“See-Through” Camera Could Replace X-Rays – Bold Business

Scientists have invented a new camera that can see inside and through the human body without having to use x-rays. The device will be used to aid doctors through medical procedures like endoscopes and help them to track equipment during operations.

Dr. Michael Tanner of Heriot-Watt University said that his favorite element of the work was to collaborate with clinicians to understand a practical healthcare challenge, then “tailor-advanced technologies and principles that would not normally make it out of a physics lab to solve real problems.”

According to a report by British news source Metro, the camera detects light within the body rather than using expensive x-ray procedures which could be harmful to humans in large amounts. The new device is also much less expensive to produce and is relatively mobile to use between departments.

The device was created and tested by scientists at the University of Edinburgh and Heriot-Watt University. and is part of the Proteus Interdisciplinary Research Collaboration, which is developing a range of new technologies for diagnosing and treating lung diseases. Not only can it be used to help treat lung diseases but can also be applied to other areas of the healthcare profession.

“It has immense potential for diverse applications such as the one described in this work,” said Professor Kev Dhaliwal of the University of Edinburgh.

“The ability to see a device’s location is crucial for many applications in healthcare, as we move forwards with minimally invasive approaches to treating disease,” he added.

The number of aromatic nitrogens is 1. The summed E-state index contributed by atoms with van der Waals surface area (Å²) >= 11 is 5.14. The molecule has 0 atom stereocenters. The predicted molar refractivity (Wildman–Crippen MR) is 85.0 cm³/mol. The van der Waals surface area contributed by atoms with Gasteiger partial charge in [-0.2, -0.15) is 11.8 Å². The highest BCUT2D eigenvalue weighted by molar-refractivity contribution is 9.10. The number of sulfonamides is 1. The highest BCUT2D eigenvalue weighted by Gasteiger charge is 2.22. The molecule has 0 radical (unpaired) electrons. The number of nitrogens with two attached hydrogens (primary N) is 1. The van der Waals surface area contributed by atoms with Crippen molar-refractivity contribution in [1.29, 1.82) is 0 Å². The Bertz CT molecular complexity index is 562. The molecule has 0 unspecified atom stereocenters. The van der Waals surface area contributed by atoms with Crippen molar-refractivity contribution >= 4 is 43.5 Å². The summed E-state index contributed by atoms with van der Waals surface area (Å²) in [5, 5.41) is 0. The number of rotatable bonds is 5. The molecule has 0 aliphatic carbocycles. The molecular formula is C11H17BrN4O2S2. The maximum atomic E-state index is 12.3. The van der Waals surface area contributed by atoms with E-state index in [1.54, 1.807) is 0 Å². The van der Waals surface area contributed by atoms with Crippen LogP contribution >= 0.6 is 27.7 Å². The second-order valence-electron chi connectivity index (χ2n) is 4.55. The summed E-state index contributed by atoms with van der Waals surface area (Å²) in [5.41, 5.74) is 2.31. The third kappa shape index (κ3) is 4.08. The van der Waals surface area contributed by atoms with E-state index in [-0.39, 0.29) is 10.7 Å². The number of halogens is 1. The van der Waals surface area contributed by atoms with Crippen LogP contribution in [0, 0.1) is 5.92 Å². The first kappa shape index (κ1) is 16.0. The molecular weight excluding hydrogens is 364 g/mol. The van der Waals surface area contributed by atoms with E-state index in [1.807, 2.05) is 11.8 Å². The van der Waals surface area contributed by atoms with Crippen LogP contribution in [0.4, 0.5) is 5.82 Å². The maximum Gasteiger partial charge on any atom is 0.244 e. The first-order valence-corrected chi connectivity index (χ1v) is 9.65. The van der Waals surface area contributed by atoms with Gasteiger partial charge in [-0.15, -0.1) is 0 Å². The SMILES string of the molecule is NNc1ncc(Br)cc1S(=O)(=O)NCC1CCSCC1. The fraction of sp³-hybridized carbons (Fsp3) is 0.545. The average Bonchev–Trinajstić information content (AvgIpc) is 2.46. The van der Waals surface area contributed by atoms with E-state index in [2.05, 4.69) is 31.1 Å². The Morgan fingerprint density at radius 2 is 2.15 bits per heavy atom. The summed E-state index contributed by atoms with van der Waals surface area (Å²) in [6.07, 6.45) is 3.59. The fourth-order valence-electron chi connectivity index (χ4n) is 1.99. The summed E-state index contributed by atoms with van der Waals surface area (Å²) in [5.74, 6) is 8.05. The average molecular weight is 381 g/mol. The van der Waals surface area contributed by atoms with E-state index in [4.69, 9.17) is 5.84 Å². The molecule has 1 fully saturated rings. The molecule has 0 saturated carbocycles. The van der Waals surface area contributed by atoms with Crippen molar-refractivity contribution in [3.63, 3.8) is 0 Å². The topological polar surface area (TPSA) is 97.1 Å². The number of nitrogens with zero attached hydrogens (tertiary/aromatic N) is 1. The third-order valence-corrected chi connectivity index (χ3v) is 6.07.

The team’s prototype can track a light source through “20 centimeters of tissue under normal conditions and can detect individual particles, called photons.” The camera can also detect the time taken for light to pass through the body, meaning it is able to work out exactly where the endoscope is.

guy looking through a body without xrays.

Dr. Michael Tanner of Heriot-Watt University said that his favorite element of the work was to collaborate with clinicians to understand a practical healthcare challenge, then “tailor-advanced technologies and principles that would not normally make it out of a physics lab to solve real problems.”

“I hope we can continue this interdisciplinary approach to make a real difference in healthcare technology,” he added.

The team’s research has been published in the Biomedical Optics Express journal and is being applauded throughout the science and medical fields for its groundbreaking research and development.

The findings will come as welcomed news to the likes of the American Cancer Society. They state that “X-rays and gamma rays can cause a number of other problems besides cancer. What problems occur depend upon the radiation dose, the timing of the exposure, and what areas of the body are exposed.”

Devices like the see-through camera will most certainly make a bold impact on the healthcare industry and aid those undertaking or going through difficult medical procedures. Not only will it provide a cheaper but safer way for medical professionals to monitor the human body during surgical procedures but can also be used to detect problems inside the body during examinations.

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